• Hári, Anna Mária (2000). Good news, the New Testament in Helambu Sherpa. Kathmandu: Samdan Publishers.
  • Hári, Anna Mária (2004). Dictionary Yolhmo-Nepali-English. Kathmandu: Central Department of Linguistics, Tribhuvan University. with Chhegu Lama.
  • Hári, Anna Mária (2010). Yohlmo Sketch Grammar. Kathmandu: Ekta books.
  • Hedlin, Matthew (2011). An Investigation of the relationship between the Kyirong, Yòlmo, and Standard Spoken Tibetan speech varieties. Masters thesis, Payap University, Chiang Mai.
  • Mitchell, Jessica R. and Stephanie R. Eichentopf (2013). Sociolinguistic survey of Kagate: Language vitality and community desires. Kathmandu: Central Department of Linguistics Tribhuvan University, Nepal and SIL International.
  • Parkhomenko, N.A. and G.B. Sychenko (2004). "Shyab-ru: Round dance-Songs of the Sherpa-Yolmo of Nepal." in G.B. Sychenko et al. (eds) Music and ritual, pp. 269–285. Novosibirsk: NGK. [in Russian]
  • Pokharel, Binod (2005). "Adaptation and identity of Yolmo". Occasional Papers in Sociology and Anthropology 9: 91–119.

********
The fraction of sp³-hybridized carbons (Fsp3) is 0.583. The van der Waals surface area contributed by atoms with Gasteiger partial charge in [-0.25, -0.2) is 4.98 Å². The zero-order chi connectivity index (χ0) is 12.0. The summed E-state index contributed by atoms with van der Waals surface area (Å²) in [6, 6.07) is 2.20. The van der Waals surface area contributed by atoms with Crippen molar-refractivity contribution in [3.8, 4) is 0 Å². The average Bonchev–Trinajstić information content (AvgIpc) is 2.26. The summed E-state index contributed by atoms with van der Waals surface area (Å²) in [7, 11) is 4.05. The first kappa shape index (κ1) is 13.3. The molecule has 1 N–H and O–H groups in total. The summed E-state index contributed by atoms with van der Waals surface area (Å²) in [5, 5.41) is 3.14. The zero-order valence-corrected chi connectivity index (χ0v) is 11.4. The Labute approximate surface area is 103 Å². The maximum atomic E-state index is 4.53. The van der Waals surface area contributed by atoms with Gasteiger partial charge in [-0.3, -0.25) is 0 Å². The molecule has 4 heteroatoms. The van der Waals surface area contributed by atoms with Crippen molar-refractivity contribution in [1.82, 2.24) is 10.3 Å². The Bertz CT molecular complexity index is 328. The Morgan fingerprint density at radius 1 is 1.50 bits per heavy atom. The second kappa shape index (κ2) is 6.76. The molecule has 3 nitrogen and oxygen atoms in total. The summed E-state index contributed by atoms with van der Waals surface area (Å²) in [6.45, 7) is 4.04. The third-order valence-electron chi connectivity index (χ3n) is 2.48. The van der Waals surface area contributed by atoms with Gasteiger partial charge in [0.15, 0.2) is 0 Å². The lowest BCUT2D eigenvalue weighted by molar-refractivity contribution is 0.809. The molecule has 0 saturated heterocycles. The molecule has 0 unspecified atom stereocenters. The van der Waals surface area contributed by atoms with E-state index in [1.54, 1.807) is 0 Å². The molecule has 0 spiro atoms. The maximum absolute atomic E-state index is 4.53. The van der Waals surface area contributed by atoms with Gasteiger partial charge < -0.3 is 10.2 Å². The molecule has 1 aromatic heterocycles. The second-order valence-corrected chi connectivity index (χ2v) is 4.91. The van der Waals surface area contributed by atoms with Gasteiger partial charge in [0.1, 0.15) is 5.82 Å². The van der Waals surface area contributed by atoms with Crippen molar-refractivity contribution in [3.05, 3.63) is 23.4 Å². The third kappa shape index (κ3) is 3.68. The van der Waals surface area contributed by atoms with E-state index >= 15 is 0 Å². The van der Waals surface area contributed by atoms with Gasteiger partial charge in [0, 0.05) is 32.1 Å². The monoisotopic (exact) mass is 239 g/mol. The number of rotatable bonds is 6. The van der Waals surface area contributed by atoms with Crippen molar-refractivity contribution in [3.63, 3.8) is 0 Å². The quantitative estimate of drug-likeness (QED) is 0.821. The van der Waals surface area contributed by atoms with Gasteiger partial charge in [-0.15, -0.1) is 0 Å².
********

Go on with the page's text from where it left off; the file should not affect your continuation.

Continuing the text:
• Sato, Seika (2006). "Discourse and practice of Janajt-building: Creative (dis)junctions with local communities among the people from Yolmo". Studies in Nepali History and Society 11 (2): 355–388. 
  • Sato, Seika (2007). "I Don't Mind Being Born a Woman the status and agency of women in Yolmo Nepal."Social Dynamics in Northern South Asia, Vol. 1: Nepalis Inside and Outside Nepal. H. Ishii, D. N. Gellner & K. Nawa (eds). New Delhi: Manohar, 191-222
  • Sato, Seika (2007). "「私は行かないといった」ネパール・ヨルモ女性の結婚をめぐる語りにみる主体性 ['I said I wouldn’t go’: Exploring agency in the narratives of marriage by women from Yolmo, Nepal]" 東洋文化研究所紀要 152: 472-424(137-185). [In Japanese]
  • Sato, Seika (2007). "Crossing 'capture' out: On the marginality of the capture marriage tactics in Yolmo, Nepal". 帝京社会学第 20: 71–100.